By Rachel Graham, of RNZ
Domestic cats in Kaikōura are laying waste to the eggs of a rare shorebird. With only 18,000 of them remaining, the banded dotterel is classed as nationally vulnerable.
That status is not being helped at Kaikōura’s South Bay, where so far this breeding season 17 of the 22 nests spotted have either been destroyed, abandoned by the parents, or the eggs eaten.
Each day during the breeding season from August to February, Ailsa McGilvary-Howard, who leads the Banded Dotterel Study, checks in on the stretch of beach at South Bay.
McGilvary-Howard believes almost all of the destruction of the nests is by cats, some of which are caught on motion-activated camera visiting the sites.
“We’ve got two [nests] where there are really strong cat marks all over them every night, and this is three different cats, and the others [nests] are untested as we’ve only got the resources to look for what we think are the most severe issues on the adult birds.”
She said she knows one nest was washed away and one preyed upon by a hedgehog, but the rest she believes have been wiped out by cats.
On Thursday night they suffered another loss, with a ginger cat killing an adult bird as it tried to protect its newly hatched chicks; the only chicks which had successfully hatched this season.
By Friday night those chicks had died.
McGilvary-Howard said she had watched the parent bird at the site for four years, and to see it killed was devastating.
“I don’t know what to say. I’m absolutely gutted. Anguish would be the thing that people who study a species and watch it fail, it is just one of the things that happens to us. But I also have a heart to have a conversation about animal responsibility. I mean we can have both cats and birds.”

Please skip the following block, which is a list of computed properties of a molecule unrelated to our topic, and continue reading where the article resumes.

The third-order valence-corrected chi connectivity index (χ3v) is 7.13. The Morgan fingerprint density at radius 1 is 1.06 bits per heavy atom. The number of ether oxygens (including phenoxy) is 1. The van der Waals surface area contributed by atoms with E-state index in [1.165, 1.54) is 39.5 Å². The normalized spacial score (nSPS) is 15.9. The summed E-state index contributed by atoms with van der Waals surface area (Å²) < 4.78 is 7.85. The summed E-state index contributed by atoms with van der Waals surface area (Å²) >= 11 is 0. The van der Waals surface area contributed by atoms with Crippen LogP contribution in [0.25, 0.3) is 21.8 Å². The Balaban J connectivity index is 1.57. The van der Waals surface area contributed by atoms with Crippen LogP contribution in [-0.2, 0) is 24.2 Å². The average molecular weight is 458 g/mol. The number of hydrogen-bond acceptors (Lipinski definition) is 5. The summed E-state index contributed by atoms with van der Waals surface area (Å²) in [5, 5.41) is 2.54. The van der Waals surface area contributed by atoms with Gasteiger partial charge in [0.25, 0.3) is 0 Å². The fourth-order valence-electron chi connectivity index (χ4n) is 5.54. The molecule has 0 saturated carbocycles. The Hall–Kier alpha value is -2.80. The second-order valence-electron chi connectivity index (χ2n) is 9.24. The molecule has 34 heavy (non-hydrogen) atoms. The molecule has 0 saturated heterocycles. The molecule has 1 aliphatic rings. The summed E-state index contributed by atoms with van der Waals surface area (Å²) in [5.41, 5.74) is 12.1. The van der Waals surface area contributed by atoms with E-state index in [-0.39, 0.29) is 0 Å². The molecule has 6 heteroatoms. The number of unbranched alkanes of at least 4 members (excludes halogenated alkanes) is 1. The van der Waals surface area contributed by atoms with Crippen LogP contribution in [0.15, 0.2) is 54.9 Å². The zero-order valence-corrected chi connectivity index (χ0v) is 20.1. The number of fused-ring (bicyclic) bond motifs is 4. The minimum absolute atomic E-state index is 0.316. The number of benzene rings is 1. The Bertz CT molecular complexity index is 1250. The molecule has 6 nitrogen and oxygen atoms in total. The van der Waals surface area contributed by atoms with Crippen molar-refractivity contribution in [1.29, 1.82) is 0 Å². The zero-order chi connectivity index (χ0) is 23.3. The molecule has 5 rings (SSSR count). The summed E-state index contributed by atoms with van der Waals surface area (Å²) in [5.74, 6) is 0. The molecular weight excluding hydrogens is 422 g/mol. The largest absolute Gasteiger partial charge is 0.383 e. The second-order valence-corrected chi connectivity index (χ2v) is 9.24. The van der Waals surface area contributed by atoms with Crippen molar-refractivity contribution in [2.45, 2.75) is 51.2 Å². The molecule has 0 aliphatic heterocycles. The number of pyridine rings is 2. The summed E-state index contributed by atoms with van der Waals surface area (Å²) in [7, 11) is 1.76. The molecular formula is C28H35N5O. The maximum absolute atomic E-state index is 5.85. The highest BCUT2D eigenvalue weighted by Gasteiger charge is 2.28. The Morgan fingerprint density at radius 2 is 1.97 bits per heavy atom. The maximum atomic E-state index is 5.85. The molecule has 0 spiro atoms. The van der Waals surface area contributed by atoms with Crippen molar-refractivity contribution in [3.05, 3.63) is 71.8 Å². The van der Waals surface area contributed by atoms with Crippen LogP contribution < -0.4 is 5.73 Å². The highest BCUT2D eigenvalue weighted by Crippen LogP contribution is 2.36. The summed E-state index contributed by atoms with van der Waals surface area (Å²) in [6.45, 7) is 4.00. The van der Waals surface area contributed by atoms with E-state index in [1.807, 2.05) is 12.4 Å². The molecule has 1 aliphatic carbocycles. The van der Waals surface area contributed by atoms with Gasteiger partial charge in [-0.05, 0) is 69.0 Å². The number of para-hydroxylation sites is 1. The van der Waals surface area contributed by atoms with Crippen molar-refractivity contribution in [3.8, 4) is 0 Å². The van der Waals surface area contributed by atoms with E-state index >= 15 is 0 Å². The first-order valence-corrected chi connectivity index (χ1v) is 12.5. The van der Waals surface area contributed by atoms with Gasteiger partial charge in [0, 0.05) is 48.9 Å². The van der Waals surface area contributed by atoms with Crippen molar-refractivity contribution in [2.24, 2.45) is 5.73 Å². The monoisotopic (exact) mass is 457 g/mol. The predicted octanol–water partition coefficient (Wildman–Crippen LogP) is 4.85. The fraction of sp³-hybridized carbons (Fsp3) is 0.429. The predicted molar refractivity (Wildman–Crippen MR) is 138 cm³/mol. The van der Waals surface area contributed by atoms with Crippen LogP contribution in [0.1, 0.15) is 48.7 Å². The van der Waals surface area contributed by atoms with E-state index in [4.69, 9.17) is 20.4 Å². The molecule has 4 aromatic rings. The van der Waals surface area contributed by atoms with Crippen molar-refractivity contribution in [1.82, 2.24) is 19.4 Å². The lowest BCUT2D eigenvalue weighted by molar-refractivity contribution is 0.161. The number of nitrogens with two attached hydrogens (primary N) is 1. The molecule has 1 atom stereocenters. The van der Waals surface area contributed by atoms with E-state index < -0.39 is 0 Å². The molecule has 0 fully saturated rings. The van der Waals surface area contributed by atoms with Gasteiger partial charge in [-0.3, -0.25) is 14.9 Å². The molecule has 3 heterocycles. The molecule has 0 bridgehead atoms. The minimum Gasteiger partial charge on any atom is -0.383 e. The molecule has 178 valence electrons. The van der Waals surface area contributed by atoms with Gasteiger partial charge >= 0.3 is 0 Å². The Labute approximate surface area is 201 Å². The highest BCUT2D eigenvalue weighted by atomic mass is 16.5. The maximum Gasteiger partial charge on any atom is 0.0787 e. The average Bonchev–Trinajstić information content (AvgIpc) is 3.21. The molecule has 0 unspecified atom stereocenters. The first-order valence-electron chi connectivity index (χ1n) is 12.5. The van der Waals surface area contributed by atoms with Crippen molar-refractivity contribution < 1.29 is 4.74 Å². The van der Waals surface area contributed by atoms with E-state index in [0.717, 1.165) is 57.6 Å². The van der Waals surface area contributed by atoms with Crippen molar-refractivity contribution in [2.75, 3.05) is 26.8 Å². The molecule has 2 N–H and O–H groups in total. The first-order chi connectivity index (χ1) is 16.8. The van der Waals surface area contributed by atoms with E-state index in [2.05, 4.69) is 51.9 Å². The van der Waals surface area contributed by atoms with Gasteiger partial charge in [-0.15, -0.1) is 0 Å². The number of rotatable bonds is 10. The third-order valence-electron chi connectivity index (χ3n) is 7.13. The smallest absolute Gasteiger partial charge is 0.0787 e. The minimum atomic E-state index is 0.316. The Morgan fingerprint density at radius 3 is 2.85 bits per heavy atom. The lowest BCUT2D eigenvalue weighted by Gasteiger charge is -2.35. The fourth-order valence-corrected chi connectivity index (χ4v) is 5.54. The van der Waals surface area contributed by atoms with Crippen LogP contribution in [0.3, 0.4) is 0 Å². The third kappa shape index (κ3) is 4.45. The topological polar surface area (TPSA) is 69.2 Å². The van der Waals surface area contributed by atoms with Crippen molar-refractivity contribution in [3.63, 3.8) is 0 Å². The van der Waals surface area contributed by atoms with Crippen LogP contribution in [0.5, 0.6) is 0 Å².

McGilvary-Howard said adult birds will scatter if a cat approaches when they have eggs, which leaves the eggs susceptible to becoming non-viable if their temperature drops, but once the chicks hatch, the parents are more at threat because they will stay if a cat attacks.
She is pleading with local cat owners, especially the owner of a large ginger cat, to keep them in during the breeding season, at least at night.
Loss of adult bird significant – scientist
Conservation scientist John Dowding said banded dotterels can have more than one set of eggs during their breeding season if the first lot fails, but he said the loss of an adult bird is huge.
He said an increase in predator control, including reducing the number of stoats and hedgehogs along with cats, would certainly be a big help for all small shorebirds.
“We do a lot of very good work in conservation in New Zealand but I think we’re getting a bit behind the eight-ball with cats. In some parts of Australia there are curfews, and if your cat is found out at night, that is the end of your cat.”
He said New Zealand should also consider this option.
Emma Williams, the Department of Conservation’s mobile terrestrial threatened species science adviser, said banded dotterels are one of the most threatened mobile species, because they need a network of safe sites.
She said invasive mammalian animals are the birds’ biggest problem, but they face other threats too.
“Habitation degradation is also a problem, weed encroachment particularly in braided rivers, gravel extractions, disturbances such as vehicles, people on the beaches, dogs off leash they all cause the decline of the species.”
Williams said banded dotterels often congregate at key sites where conditions are good for them, and people should take extra care at these locations which frequently have warning signs put up by DoC or local bird lovers.
In Kaikōura, McGilvary-Howard said if anyone had information about the large ginger cat that has been attacking birds at the South Bay site, she would love to hear from people via her Facebook page.
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